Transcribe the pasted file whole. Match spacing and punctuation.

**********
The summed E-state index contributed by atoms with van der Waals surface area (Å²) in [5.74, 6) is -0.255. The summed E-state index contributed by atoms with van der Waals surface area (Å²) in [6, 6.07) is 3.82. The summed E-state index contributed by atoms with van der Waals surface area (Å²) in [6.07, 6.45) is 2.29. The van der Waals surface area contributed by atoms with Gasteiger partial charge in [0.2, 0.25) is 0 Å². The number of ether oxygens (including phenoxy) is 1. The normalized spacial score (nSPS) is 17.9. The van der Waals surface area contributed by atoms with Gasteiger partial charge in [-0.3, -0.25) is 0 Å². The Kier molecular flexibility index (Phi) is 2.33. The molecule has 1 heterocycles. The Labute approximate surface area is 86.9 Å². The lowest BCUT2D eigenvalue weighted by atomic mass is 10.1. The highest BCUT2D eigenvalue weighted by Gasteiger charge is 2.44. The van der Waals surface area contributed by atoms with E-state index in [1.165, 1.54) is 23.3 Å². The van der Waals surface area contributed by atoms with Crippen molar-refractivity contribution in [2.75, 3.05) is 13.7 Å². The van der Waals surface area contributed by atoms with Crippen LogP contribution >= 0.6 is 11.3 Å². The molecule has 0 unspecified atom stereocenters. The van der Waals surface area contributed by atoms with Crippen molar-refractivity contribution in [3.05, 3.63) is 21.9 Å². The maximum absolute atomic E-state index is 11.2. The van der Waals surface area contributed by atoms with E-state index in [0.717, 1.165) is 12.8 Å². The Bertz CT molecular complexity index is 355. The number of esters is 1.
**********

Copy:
The summed E-state index contributed by atoms with van der Waals surface area (Å²) in [5.74, 6) is -0.255. The summed E-state index contributed by atoms with van der Waals surface area (Å²) in [6, 6.07) is 3.82. The summed E-state index contributed by atoms with van der Waals surface area (Å²) in [6.07, 6.45) is 2.29. The van der Waals surface area contributed by atoms with Gasteiger partial charge in [0.2, 0.25) is 0 Å². The number of ether oxygens (including phenoxy) is 1. The normalized spacial score (nSPS) is 17.9. The van der Waals surface area contributed by atoms with Gasteiger partial charge in [-0.3, -0.25) is 0 Å². The Kier molecular flexibility index (Phi) is 2.33. The molecule has 1 heterocycles. The Labute approximate surface area is 86.9 Å². The lowest BCUT2D eigenvalue weighted by atomic mass is 10.1. The highest BCUT2D eigenvalue weighted by Gasteiger charge is 2.44. The van der Waals surface area contributed by atoms with E-state index in [1.165, 1.54) is 23.3 Å². The van der Waals surface area contributed by atoms with Crippen molar-refractivity contribution in [2.75, 3.05) is 13.7 Å². The van der Waals surface area contributed by atoms with Crippen LogP contribution >= 0.6 is 11.3 Å². The molecule has 0 unspecified atom stereocenters. The van der Waals surface area contributed by atoms with Crippen molar-refractivity contribution in [3.05, 3.63) is 21.9 Å². The maximum absolute atomic E-state index is 11.2. The van der Waals surface area contributed by atoms with E-state index in [0.717, 1.165) is 12.8 Å². The Bertz CT molecular complexity index is 355. The number of esters is 1.